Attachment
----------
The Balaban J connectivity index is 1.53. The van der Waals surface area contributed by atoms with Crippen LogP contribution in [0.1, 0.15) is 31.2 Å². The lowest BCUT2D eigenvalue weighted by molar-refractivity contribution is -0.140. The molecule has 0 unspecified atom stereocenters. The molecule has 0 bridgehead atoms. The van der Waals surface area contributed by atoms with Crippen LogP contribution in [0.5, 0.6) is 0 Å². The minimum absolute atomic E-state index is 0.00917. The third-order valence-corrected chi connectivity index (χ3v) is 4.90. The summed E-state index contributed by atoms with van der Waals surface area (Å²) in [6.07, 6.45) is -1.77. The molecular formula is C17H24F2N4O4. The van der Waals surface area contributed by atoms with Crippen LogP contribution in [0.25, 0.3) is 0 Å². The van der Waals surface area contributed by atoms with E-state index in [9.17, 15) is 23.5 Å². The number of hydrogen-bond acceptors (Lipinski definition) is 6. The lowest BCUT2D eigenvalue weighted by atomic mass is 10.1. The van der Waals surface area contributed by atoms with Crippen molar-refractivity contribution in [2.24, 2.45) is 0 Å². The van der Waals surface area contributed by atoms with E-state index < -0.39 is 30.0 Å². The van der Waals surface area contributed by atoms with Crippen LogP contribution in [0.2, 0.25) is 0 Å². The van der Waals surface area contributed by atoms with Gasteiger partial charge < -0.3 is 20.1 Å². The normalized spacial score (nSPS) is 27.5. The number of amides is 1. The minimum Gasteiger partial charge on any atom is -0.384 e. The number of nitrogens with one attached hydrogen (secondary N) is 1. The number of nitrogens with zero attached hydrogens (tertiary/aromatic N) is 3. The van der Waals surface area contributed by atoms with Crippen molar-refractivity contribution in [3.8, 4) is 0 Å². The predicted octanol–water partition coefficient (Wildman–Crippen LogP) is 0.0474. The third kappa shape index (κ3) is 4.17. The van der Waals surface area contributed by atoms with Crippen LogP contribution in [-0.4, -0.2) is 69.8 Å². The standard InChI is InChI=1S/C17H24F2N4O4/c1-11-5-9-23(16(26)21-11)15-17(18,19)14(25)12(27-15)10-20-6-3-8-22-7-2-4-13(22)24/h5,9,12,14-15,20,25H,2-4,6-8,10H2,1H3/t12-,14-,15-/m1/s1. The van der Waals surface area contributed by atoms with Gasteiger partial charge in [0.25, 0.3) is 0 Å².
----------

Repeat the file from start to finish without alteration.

The Balaban J connectivity index is 1.53. The van der Waals surface area contributed by atoms with Crippen LogP contribution in [0.1, 0.15) is 31.2 Å². The lowest BCUT2D eigenvalue weighted by molar-refractivity contribution is -0.140. The molecule has 0 unspecified atom stereocenters. The molecule has 0 bridgehead atoms. The van der Waals surface area contributed by atoms with Crippen LogP contribution in [0.5, 0.6) is 0 Å². The minimum absolute atomic E-state index is 0.00917. The third-order valence-corrected chi connectivity index (χ3v) is 4.90. The summed E-state index contributed by atoms with van der Waals surface area (Å²) in [6.07, 6.45) is -1.77. The molecular formula is C17H24F2N4O4. The van der Waals surface area contributed by atoms with Crippen LogP contribution in [0.25, 0.3) is 0 Å². The van der Waals surface area contributed by atoms with E-state index in [9.17, 15) is 23.5 Å². The number of hydrogen-bond acceptors (Lipinski definition) is 6. The lowest BCUT2D eigenvalue weighted by atomic mass is 10.1. The van der Waals surface area contributed by atoms with Crippen molar-refractivity contribution in [2.24, 2.45) is 0 Å². The van der Waals surface area contributed by atoms with E-state index < -0.39 is 30.0 Å². The van der Waals surface area contributed by atoms with Crippen LogP contribution in [0.2, 0.25) is 0 Å². The van der Waals surface area contributed by atoms with Gasteiger partial charge < -0.3 is 20.1 Å². The normalized spacial score (nSPS) is 27.5. The number of amides is 1. The minimum Gasteiger partial charge on any atom is -0.384 e. The number of nitrogens with one attached hydrogen (secondary N) is 1. The number of nitrogens with zero attached hydrogens (tertiary/aromatic N) is 3. The van der Waals surface area contributed by atoms with Crippen molar-refractivity contribution in [3.8, 4) is 0 Å². The predicted octanol–water partition coefficient (Wildman–Crippen LogP) is 0.0474. The third kappa shape index (κ3) is 4.17. The van der Waals surface area contributed by atoms with Crippen LogP contribution in [-0.4, -0.2) is 69.8 Å². The standard InChI is InChI=1S/C17H24F2N4O4/c1-11-5-9-23(16(26)21-11)15-17(18,19)14(25)12(27-15)10-20-6-3-8-22-7-2-4-13(22)24/h5,9,12,14-15,20,25H,2-4,6-8,10H2,1H3/t12-,14-,15-/m1/s1. The van der Waals surface area contributed by atoms with Gasteiger partial charge in [0.25, 0.3) is 0 Å².